Cecelia Ahern

Posted by Sue Leonard on Friday 27th January 2017

Do the shows protect them, or are they exploited and misused?

This is a central theme of Cecelia Ahern’s new novel; her 13th.

Laura lives at the foot of a mountain in the south-west, her existence a secret.

Since the deaths of her mother and grandmother, she has been provided for by her father, a reclusive farmer.

When he dies she is stranded; his surviving twin unaware of her existence.

Laura is different. She understands life through the sounds around her.

She can mimic everything from birds to voices to coffee machines; in fact she can’t stop herself from doing so.

And when Bo, Soloman and Rachel; the documentary team who won an award for their portrayal of the twin farmers’ lives come across her, they ask if they can now document the 26-year-old’s life.

Soloman is entranced by Laura, and his girlfriend, Bo, though she suspects this, sees the girl as a vehicle to enhance her reputation.

Laura agrees, and they start filming, but when Bo pushes her to appear on the talent TV show, StarrQuest, her success changes everything.

In that frenzied atmosphere where the contestants are manipulated, we get the sense that what the show produces isn’t real at all.

Laura, now nicknamed Lyrebird, founders through the experience. Her sense of dislocation is beautifully conveyed. Ahern knows something of how that feels.

It’s not that the author’s situation directly mirrors that of her heroine; how could it, when Ahern comes from a family that is rarely out of the public gaze?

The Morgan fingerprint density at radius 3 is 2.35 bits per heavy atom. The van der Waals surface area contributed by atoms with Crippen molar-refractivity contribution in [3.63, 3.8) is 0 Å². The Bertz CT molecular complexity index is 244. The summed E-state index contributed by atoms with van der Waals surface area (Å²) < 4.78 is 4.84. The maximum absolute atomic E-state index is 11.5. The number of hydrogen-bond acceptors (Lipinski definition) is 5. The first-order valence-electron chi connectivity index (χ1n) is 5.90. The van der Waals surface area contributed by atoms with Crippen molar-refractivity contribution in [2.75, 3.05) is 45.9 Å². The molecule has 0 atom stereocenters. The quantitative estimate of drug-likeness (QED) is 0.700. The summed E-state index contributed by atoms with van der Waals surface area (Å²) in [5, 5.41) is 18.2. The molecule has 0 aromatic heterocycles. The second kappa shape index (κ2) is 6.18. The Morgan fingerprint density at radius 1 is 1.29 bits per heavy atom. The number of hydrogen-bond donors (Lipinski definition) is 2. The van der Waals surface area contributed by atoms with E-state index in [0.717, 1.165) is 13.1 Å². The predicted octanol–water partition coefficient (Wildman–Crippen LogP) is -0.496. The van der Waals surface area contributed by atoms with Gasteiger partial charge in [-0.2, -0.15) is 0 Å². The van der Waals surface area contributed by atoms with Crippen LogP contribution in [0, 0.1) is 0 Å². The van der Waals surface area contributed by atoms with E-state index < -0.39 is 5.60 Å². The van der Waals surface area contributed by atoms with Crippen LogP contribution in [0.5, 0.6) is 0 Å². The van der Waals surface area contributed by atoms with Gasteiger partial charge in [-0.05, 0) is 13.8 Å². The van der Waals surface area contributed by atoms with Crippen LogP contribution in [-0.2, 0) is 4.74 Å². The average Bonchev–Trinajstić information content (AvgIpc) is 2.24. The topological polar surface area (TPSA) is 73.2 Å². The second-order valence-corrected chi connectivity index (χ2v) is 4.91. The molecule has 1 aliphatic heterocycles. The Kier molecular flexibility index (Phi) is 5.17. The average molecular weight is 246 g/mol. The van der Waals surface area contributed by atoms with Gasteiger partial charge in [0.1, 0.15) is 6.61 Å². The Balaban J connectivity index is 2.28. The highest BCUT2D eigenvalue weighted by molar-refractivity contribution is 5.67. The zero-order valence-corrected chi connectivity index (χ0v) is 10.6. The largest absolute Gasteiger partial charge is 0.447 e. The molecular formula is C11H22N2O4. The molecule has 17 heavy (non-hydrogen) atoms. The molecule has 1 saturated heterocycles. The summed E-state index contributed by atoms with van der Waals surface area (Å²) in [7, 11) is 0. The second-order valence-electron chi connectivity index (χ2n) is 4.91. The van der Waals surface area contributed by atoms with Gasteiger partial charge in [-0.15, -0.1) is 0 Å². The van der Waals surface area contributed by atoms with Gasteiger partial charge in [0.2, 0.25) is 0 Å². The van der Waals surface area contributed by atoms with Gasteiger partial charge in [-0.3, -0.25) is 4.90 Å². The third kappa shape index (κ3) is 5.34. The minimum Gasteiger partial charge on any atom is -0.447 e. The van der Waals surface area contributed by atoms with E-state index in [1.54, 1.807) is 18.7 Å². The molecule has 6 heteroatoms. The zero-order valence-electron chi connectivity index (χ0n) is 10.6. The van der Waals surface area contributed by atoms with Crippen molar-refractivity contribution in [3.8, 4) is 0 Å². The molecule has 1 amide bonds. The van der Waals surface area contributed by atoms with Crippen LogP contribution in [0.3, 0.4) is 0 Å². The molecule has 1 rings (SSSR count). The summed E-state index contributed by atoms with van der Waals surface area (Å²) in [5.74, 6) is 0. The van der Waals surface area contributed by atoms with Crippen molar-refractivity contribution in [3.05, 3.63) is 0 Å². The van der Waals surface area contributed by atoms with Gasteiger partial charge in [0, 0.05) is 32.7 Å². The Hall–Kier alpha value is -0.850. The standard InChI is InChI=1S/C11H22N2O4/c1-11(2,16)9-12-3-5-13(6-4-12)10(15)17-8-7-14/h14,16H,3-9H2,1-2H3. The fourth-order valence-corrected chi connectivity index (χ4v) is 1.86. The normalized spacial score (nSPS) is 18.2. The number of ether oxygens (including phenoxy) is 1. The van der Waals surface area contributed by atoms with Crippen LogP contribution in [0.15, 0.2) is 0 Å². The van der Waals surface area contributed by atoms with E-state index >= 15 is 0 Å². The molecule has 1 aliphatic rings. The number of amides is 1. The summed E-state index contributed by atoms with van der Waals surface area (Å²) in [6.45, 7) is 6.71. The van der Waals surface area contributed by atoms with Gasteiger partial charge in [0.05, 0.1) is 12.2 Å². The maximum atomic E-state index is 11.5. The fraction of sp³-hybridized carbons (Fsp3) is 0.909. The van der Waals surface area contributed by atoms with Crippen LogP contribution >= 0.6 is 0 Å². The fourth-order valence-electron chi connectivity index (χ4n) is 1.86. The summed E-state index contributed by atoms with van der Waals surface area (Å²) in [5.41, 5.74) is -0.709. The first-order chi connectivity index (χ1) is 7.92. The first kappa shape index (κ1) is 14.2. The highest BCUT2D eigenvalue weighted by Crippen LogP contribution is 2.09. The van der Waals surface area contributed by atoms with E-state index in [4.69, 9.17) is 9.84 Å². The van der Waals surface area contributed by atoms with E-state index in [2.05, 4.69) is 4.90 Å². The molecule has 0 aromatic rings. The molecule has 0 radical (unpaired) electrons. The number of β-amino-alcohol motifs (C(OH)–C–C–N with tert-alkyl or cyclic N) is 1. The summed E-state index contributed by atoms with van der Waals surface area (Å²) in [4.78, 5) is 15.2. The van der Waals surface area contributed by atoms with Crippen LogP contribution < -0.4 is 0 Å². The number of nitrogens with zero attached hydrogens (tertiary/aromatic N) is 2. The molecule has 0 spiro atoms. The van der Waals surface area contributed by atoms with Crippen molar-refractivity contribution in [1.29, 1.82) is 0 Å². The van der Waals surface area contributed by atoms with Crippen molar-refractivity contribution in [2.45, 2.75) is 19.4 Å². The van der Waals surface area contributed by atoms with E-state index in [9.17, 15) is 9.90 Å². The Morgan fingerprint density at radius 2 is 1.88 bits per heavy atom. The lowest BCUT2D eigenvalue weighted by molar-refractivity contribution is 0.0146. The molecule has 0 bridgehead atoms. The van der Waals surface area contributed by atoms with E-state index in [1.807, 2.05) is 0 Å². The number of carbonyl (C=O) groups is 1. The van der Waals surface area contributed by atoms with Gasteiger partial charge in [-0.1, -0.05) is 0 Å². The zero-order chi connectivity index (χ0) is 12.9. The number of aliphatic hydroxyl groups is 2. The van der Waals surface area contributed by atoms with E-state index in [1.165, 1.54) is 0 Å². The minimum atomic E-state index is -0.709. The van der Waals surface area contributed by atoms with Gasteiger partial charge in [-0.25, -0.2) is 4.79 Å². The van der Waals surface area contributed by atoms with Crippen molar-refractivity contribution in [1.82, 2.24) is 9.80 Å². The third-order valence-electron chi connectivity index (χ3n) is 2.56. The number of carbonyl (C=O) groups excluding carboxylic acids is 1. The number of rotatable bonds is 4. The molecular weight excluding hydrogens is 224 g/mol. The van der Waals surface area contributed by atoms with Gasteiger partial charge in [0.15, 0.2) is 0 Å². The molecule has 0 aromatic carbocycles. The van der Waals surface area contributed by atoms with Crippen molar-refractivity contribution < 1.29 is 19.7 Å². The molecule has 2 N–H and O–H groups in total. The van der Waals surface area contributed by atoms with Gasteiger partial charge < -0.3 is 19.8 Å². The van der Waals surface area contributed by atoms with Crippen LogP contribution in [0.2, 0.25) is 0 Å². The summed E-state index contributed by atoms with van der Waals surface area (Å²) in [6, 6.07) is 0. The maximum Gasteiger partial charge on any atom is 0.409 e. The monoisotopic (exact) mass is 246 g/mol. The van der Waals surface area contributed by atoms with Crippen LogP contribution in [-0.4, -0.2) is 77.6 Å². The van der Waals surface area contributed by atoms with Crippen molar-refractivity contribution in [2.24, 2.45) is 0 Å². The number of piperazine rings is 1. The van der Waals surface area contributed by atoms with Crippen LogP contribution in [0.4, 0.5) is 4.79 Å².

Reading the text, I was reminded of Ahern as I first met her, at 21, back when she was publicising PS I Love You.

Pretty in pink, awkward and shy, and, it has since been revealed, suffering devastating panic attacks, she had the air of someone thrown into the jaws of the publicity machine, at the mercy of every begrudger.

Since then she has proved her worth.

Over 22 million copies of her books have sold worldwide; there are two movies of her books, with two others in production; she’s penned a couple of TV series, and most recently, the first of her novels for young adults.

An original, Ahern never follows trends. Nor does she stick to a particular writing style.

She moved from pure romance to a touch of fairy tale, from kitsch to more gritty, and, in the latest novel, to a confident combination of reality and allegory.

There’s a lot going on in this novel. There’s warmth in the scenes where Soloman takes Laura to his mother’s 70th birthday party. We meet his artistic, yet chaotic family; a band of brothers who are clearly enchanted by their ethereal guest.

There’s a graphic, all-too-real episode in a nightclub, where Laura, unused to alcohol, ends up shamed, her fame abused.

And there’s a poignant scene in Australia, where a caged, frantic lyrebird is brought to a wood to ‘meet’ Laura for an ill-thought out publicity stunt.

At the centre is an exposition of sounds; of what they can mean to us, and of how they evoke memory. Sounds are the element connecting Sol to Laura.

Will the two be able to overcome all the obstacles preventing them from getting together?

I enjoyed this novel, and consider it one of Ahern’s best. It felt too long; it would have benefited from losing 100 or so pages, but it had heart and a sense of morality.

The fundamental question is, if you find something rare and precious should you keep it close or share it with the world?

Lyrebird. Harper Collins. €10.99;Kindle: €8.48

Published in the Irish Examiner on 21st January, 2017

© Sue Leonard. 2017

Leave a Reply